Although the royal château at Compiègne had been rebuilt by Ange-Jacques Gabriel in the period between 1755 and 1788, Napoleon I nevertheless thought the residence not sufficiently imperial, and so in 1807 he ordered further architectural work. The architect Berthault rearranged the interior, the wel-known artists Girodet, Dubois and Redouté were responsible for the painted decoration, and Jacob-Desmalter and Marcion made the furniture.
The garden was landscaped in the English style and arranged such that the forest of Compiègne seemed merely its continuation – an effect which can still be seen today. And it was in 1810 that the archduchess Marie-Louise of Austria was welcomed to Compiègne by her future husband, just as Marie-Antoinette had been 40 years earlier. After celebrating the wedding in Paris, the imperial couple returned to Compiègne. The court returned there in 1811 along with the young King of Rome. During the Restoration, princes of the royal family made brief stays there. In accordance with French royal tradition, Charles X stopped there in 1824 on returning from his coronation in Rheims, and in 1832 Leopold I of Belgium married there the princess Louise, Louis-Philippe’s eldest daughter.
In 1848, the estate became the property of the State. Prince Louis-Napoleon visited Compiègne while opening the Compiègne-Noyon railway line. His first visit as Emperor took place in 1852, and amongst the hundred odd guests was Eugenia de Montijo, the future Empress. The Emperor was to visit Compiègne again in 1853 and 1855. Subsequently, a few rooms were redecorated and some furniture was changed to suit the tastes of the time. Only two building projects were undertaken: a wing separating the large courtyard from the kitchens and a theatre (unfortunately unfinished).
From 1856 onward, Compiègne became the imperial court’s autumn residence. It was during this period the famous “Compiègne series” began: for a month and a half, about one hundred guests were brought to the estate in special trains. The political, artistic and scientific elite of the Second Empire was thus entertained in Compiègne. The Musée du Second Empire, as a reminder of a glorious past, naturally took a central place in the palace complex.
Visitors may choose between various tours of the historical rooms of Compiègne palace. The Emperor’s suite and the Empress’s suite were reserved for imperial couples, while that of the King and the Queen of Rome was reserved by Napoleon for foreign sovereigns. Charles IV of Spain stayed in these rooms after his abdication in 1808, as subsequently did Louis and Hortense, King and Queen of Holland, and finally the king of Rome. Because of the relatively few symbols of empire in these rooms, Louis XVIII chose to reside there during his particularly ‘political’ stay in Compiègne in 1814. During the Second Empire, these rooms performed the same functions. And when no sovereigns were in residence, the apartment was occupied by the princesse Mathilde.
Entrance to the Emperor’s apartment is made via an imposing vestibule, the famous Salle des colonnes, and the arrangement of the columns corresponds exactly to that in the exterior colonnade fronting the cour d’honneur. Next, the great formal staircase leads to the Salle des Gardes du Roi and the emperor’s dining room. Both the Salon des Cartes and the Salon de réception are preserved in their Second Empire state. The emperor’s bedchamber and the library are remarkable for their wealth of Empire-style decoration by Jacob Desmalter. The palace chapel was designed for use by the sovereigns and those closely connected with them. The Galerie de bal, restored to its Second Empire state, has at one extremity a statue of Napoleon 1 and at the other one of Madame Mère. The Galérie Natoire, built in 1858, contains a series of paintings on the theme of Don Quixote.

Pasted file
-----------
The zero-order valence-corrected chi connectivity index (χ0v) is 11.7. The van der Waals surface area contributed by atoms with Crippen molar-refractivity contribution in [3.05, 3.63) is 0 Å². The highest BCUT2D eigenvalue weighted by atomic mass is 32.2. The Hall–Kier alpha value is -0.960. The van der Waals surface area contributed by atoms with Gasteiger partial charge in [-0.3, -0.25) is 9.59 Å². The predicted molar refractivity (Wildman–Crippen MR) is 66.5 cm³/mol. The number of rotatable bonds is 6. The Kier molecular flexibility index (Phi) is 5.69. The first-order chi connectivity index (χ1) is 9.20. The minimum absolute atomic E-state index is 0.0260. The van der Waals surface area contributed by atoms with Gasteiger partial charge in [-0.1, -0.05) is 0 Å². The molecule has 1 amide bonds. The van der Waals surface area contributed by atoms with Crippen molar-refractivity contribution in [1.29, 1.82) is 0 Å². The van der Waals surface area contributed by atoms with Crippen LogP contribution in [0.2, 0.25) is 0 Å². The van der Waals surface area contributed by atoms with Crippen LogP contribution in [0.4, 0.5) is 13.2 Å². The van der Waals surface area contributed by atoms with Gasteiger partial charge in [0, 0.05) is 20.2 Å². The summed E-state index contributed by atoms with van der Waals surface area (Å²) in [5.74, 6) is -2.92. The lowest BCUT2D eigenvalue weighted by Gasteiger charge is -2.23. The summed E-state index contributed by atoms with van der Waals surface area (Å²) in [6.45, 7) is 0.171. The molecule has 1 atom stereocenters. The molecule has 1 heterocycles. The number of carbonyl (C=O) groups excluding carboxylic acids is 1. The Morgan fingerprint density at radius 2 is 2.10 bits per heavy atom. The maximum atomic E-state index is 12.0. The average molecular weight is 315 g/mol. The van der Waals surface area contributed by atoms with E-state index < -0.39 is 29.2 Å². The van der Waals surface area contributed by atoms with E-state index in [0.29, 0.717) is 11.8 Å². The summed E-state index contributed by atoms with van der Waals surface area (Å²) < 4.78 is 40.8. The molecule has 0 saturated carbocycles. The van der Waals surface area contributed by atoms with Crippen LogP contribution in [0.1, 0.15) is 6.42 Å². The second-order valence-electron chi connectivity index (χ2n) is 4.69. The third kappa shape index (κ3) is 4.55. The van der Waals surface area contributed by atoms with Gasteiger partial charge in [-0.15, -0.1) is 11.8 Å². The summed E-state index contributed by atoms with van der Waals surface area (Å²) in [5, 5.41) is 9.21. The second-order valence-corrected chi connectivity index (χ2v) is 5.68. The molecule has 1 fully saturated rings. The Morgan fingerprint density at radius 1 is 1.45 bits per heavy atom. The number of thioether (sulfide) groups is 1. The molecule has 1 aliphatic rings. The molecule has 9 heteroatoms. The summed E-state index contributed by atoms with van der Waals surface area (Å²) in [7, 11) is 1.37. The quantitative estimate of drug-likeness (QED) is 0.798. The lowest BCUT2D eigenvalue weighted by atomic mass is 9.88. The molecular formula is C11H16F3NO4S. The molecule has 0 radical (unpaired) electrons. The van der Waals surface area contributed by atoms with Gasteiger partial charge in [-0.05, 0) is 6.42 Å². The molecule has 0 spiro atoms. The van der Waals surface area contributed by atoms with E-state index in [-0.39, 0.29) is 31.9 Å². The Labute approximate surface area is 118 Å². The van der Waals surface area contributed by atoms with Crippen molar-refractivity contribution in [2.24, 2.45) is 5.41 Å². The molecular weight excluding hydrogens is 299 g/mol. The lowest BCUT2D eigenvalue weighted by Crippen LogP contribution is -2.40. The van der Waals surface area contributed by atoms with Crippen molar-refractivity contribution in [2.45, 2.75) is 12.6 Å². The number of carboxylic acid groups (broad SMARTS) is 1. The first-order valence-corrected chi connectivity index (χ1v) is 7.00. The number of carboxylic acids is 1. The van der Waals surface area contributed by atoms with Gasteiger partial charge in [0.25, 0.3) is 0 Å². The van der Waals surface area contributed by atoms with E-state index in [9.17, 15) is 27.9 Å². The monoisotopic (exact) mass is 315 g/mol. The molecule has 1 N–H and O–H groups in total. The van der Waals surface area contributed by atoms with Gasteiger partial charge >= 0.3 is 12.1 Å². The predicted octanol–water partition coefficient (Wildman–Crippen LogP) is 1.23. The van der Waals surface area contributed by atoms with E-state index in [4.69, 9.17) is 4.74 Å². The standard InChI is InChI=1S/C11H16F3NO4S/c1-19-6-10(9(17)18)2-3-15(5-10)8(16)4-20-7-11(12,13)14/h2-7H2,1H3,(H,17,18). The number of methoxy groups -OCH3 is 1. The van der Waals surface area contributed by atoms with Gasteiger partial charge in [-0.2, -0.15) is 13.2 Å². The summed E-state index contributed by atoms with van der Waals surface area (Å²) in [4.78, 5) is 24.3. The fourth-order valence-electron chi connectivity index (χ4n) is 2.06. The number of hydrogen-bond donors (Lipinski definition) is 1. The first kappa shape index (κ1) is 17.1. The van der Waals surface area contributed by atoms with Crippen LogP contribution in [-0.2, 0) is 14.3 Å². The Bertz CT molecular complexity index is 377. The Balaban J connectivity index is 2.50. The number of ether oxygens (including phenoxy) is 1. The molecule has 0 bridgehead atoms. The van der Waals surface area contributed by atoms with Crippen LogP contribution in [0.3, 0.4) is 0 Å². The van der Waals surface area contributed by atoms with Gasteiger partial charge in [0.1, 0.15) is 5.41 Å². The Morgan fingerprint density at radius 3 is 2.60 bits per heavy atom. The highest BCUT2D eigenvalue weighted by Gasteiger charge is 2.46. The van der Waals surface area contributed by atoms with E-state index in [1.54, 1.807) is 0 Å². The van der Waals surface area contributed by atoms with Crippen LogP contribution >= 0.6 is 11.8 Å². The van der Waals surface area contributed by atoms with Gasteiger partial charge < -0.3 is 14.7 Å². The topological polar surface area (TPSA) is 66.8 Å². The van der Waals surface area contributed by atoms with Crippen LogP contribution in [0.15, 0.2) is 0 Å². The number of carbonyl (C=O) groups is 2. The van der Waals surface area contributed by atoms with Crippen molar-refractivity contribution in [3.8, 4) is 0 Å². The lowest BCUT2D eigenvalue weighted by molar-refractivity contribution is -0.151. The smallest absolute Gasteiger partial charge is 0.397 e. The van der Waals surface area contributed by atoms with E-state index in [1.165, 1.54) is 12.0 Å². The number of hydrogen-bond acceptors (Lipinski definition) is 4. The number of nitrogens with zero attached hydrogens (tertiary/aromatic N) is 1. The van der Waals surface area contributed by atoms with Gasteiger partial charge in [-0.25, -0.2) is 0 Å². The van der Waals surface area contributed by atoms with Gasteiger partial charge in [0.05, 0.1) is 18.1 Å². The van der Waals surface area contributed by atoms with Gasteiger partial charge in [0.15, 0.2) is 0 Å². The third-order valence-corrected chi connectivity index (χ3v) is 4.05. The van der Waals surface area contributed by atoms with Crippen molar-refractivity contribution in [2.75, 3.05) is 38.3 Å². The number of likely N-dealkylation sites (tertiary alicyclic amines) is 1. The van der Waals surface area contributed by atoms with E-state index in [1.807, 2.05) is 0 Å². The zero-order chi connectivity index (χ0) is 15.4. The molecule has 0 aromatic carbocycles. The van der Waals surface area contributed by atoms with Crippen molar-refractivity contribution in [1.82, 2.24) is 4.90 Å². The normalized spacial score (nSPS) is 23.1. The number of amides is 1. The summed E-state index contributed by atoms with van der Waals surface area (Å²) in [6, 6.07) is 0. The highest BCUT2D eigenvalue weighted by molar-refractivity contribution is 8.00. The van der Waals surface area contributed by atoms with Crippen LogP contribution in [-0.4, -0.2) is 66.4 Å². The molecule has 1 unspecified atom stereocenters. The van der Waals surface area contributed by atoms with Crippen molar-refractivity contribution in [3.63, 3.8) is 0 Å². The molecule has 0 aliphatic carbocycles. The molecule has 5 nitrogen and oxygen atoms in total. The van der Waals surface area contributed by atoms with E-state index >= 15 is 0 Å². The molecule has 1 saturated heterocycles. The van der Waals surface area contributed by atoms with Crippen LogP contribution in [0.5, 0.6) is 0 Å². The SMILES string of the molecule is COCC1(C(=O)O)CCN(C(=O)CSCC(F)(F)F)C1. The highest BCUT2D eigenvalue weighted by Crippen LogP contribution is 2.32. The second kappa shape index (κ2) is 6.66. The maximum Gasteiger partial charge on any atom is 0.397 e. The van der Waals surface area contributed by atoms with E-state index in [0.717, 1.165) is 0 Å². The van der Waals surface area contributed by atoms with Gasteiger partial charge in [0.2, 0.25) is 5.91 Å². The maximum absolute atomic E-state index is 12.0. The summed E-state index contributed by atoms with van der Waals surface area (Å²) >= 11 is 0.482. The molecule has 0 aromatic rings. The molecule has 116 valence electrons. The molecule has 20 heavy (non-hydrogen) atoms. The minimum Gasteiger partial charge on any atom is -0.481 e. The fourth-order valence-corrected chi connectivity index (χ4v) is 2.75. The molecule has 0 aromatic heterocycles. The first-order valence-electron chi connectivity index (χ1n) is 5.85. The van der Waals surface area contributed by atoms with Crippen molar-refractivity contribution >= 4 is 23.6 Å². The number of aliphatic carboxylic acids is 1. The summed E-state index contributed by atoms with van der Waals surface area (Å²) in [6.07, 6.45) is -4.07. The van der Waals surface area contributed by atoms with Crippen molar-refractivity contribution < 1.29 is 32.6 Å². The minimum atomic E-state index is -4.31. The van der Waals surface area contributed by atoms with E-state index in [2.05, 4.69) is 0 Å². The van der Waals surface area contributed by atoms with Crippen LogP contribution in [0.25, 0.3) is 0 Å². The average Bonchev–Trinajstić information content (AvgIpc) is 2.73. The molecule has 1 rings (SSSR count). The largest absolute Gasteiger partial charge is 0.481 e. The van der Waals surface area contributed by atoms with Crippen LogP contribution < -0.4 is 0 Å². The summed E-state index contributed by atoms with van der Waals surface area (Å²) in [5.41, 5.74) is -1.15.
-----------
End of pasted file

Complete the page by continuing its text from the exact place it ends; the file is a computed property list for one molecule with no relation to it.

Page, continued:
The empress’s apartment, situated in the north wing of the terrace, possesses a fine First Empire dining room. It was here that Marie-Louise ate her first meal with Napoleon on 27 March 1810. During the Second Empire, this room, the Salon des Fleurs and the small salon were occupied by the Prince Imperial. The Third Salon was the empress’s formal reception salon. Her bedchamber is of an extraordinary luxuriousness. This rooms is linked directly to the charming boudoir which served as a bathroom. The apartment finishes with the Salon de Musique restored to its Second Empire state.
The Queen’s, and subsequently King of Rome’s, apartment possesses a fine staircase graced with a reproduction of the Belvedere Apollo. The bed chamber is a particularly interesting First Empire room. Napoleon wished this room to be as sumptuous as possible since it was for foreign sovereigns. And indeed Marcion’s furniture perfectly matches the wall upholstery and the carpet. The subtly mirrored bathroom has a ‘lawn in flower’ carpet rewoven from fragments of the original. The apartment known as the “appartement double de Prince”, thus described since it was designed for princely couples, was used by Jerome, King of Westphalia, and his wife in 1810 and 1814. Divided into three parts during the Second Empire, this apartment housed a number of prestigious guests: notably, Jerome again, his son, Prince Napoleon and his wife Clotilde, princess Matilda, the prince and princess Murat, etc. This apartment has an enormous bed chamber and the only bed alcove in the whole of the château. The colour scheme of the ensemble is interesting: violet and buff for the bed, golden yellow with violet tassels for the curtains, and carpets with a green ground copied fro, the original carpeting. The second salon is also remarkable for upholstered panels ‘in lined and shaded golden damask’, giving the impression of material blowing in the wind, one of the finest creations of the workshops of Lyons of the beginning of the 19th century.